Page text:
Well, sometimes you may lapse into a sort of a comfortable space and maybe a habitual way of making music. And every once in a while, at least for me, I have to shake that up. So, like a couple of albums ago, I did a whole lot of research into what was happening not only in kind of like the most popular music, but also what was happening in the fringes and the cutting edge and stuff like that. And I learned a lot. I was also sort of reminded of the approach that I had, when I was first making records.

By the time I got to ďA Wizard, A True StarĒ and the records following that, we were pretty aggressive in our experimentation in the studio. And thatís become an earmark of some of the modern music - how aggressively you can manipulate the sound. So I learned a lot, even just recently, from a whole new generation of artists. And thatís what kind of makes it continually interesting and challenging - that music still has possibilities that may not have occurred to me [laughs]. And thatís why itís still interesting, that there are still mysteries about it, I guess.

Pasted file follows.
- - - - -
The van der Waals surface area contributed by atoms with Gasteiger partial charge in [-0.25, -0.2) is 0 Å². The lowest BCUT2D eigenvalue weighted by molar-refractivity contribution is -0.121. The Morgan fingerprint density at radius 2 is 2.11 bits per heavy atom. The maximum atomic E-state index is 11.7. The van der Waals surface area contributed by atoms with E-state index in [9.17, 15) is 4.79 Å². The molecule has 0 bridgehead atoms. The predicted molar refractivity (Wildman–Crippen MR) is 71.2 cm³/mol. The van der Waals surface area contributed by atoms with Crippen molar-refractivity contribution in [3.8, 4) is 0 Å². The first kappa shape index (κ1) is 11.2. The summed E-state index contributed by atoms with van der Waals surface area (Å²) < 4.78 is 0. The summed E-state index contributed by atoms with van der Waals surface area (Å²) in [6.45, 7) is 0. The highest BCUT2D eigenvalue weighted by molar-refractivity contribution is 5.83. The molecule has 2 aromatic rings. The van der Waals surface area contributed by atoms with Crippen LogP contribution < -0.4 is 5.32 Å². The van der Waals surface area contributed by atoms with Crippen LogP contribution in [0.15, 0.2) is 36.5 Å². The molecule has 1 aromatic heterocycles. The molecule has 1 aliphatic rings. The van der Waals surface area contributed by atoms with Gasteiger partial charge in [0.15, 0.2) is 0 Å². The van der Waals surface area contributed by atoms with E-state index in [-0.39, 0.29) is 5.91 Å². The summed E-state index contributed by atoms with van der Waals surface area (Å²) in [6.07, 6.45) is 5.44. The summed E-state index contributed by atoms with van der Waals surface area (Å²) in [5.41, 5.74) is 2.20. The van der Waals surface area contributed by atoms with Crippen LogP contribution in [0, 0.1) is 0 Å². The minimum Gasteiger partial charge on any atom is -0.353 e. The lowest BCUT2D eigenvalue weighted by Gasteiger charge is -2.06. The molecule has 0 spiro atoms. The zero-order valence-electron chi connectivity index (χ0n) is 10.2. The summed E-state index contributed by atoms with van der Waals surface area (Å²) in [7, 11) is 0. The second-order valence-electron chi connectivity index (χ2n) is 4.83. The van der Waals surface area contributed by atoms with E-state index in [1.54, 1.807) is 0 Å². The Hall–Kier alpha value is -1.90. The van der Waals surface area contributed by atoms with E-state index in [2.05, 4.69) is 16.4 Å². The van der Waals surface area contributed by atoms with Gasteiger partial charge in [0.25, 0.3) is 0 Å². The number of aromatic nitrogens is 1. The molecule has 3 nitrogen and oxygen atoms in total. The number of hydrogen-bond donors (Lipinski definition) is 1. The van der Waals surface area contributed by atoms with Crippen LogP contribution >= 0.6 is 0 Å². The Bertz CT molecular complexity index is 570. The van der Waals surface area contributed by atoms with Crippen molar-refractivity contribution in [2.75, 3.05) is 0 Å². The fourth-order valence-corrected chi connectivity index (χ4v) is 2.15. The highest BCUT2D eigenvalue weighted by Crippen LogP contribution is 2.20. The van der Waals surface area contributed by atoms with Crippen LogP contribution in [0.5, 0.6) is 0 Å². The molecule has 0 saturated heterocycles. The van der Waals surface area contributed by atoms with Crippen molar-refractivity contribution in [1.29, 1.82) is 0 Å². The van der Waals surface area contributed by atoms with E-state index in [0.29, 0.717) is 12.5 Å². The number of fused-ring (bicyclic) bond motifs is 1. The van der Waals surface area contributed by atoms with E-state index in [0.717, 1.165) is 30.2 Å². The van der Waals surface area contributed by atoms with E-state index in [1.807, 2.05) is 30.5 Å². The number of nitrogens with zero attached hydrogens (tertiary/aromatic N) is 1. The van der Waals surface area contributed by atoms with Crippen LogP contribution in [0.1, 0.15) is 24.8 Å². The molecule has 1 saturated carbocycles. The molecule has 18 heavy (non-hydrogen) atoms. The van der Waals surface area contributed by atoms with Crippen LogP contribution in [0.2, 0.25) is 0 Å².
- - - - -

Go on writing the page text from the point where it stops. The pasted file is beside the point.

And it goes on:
PCC:
Retaining a sense of discovery, is that just part of your natural curiosity? Or is that something you always have to work at?

RUNDGREN:
No, I think that thatís part of what makes life in these times interesting, is the pace of change and how quickly things get replaced by new things and how it actually affects human beings, to live in times like this, where so much is happening so fast. And I guess it kind indicates whether you have a natural liberal or conservative mentality. And I guess my natural mentality is liberal.

I like new ideas. I like trying to get my head around how they work and how I can get something out of it. And trying to figure out where things are going to go, as a result of these new discoveries and new memes and things like that. So, yeah, it does come naturally to me in a certain way, but I also feel sort of obligated to represent that in my so-called art.

PCC:
For you, whatís been the most rewarding aspect of the life in music, to this point?

RUNDGREN: